SCSI on Windows 10 64-bit: Adaptec AHA-2940 (29xx) Ultra, AIC-7870 (78xx), or 29320LPE Ultra 320

When I first started playing with 68k macintosh systems around 1999/2000 (a Macintosh Plus) I connected an external SCSI drive to my Windows 98 system and was able to use an early version of Basilisk II with SCSI pass-through to format the hard drive.  Now 18 years later, SCSI is an obsolete technology, and in general is not supported under the latest versions of Windows and the the Macintosh OS, although I believe Linux still has support.

Luckily a skilled person on the internet has made 64-bit compatible drivers to support some of Adaptec’s cards under Windows 10 (sorry I’ve found nothing for the latest version of the Macintosh OS).   I’ve personally tested the Windows 10 driver for Adaptec AHA-29xx cards with an AHA 2940U PCI card.

I’m not sure how much longer using SCSI controllers will be supported, so if you don’t already have working SCSI devices I’d suggest you invest in one of the more modern solutions such as SCSI2SD for setting up your classic Macintosh instead of using this option.   But, if you’re like me, and do have a bunch of old hardware, it’s good to know we can still use it on our modern systems to setup our aging systems for at least a couple of more years.

Step 1: Select your driver

Step 2: Configure Windows 10 to let you install unsigned drivers

Figure 1: Choose an option

  1. Physically install your SCSI card in to your computer if you haven’t already
  2. Download either the AHA-29xx or AIC-78xx driver for your card if you haven’t already
  3. Unzip the zip file,
    • there should be a folder called: AdaptecAic78xx
    • the folder contains 3 files: djsvs.inf, djsvs.PNF, djsvs.sys
  4. Hold down your shift key and select windows -> power -> restart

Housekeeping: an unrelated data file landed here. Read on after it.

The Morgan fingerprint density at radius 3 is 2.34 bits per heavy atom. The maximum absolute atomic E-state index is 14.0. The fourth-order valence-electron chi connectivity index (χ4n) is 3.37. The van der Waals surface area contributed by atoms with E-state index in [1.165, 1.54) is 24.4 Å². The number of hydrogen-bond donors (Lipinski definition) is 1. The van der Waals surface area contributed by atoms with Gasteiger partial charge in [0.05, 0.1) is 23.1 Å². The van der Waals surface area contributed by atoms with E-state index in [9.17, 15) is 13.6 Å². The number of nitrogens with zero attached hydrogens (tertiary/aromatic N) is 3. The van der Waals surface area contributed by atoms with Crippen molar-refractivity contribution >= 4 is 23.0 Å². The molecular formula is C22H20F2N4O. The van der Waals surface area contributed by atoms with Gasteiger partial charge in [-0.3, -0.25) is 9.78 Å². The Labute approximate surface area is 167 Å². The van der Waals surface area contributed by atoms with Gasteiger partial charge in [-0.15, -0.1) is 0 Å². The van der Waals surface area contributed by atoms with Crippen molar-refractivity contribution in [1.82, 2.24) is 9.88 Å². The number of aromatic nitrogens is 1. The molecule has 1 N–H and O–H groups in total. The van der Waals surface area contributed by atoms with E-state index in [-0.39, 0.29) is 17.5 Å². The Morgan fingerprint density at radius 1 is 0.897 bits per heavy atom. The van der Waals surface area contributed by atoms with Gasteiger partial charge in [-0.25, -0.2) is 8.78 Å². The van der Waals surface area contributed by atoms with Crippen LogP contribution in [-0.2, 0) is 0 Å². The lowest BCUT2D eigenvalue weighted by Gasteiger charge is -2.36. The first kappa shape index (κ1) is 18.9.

5. On the screen titled: Choose and option, select Troubleshoot (Figure 1)
  6. On the screen titled: Troubleshoot, select Advanced options
  7. On the screen titled: Advanced Options, select Startup Settings
  8. On the screen titled: Startup Settings, select Restart
  9. After your computer restarts, on the screen titles Startup Settings, select Disable Driver signature enforcement (option 7 for me)
  10. Wait for you computer to finish restarting, you should now be able to install the driver for your card.

Step 3: Installing the Driver

Figure 2: SCSI Controller

  1. Open Window’s control panel
  2. On the window titled: Control Panel, Adjust your computers settings, choose Hardware and Sound
  3. On the window titled: Hardware and Sound, under the grouping Devices and Printers, choose Device Manager
  4. On the windows titled: Device Manager, you should see an Under device manager you should see a grouping Other devices -> SCSI Controller, select SCSI Controller (Figure 2)
  5. Right click on SCSI Controller, and select Update Driver
  6. On the window titled: Update Drivers, select Browse my computer for driver software
  7. Select the folder containing the driver you downloaded (Figure 3)
  8. Windows should ask you if you want to install the unsigned driver (Figure 4), select install this driver software anyway.
  9. Windows should install the driver (Figure 5)
  10. The proper name for your card should be listed in the Device Manager (Figure 6)
  11. Turn off your computer
  12. Connect a SCSI device to your computer and reboot.   I tested with a Iomega Jaz 2GB drive. (Figure 7)

Figure 3: Browse to files

Figure 4: Install this driver software anyway

Figure 5: Driver Installed

Figure 6: Driver Listed

Figure 7: Drive Attached

 

Steps 4: Using a connected storage device

I’m assuming that you mainly want to get a SCSI device connected to your modern system because you want to setup an old hard drive, or removable drive for use with a 68k Macintosh System, or some other SCSI system from that era.

As I mentioned in my intro paragraph, I originally connected an external hard drive and used Basilisk II’s SCSI pass-through feature to setup the drive.  I haven’t been able to get SCSI pass-through working under Windows 10, so instead I now I attach the SCSI device/drive to my PC and then create a disk image to work with, then write the edited disk image back to the device/drive.

Step 5: Let me know in the comments if this worked (or not)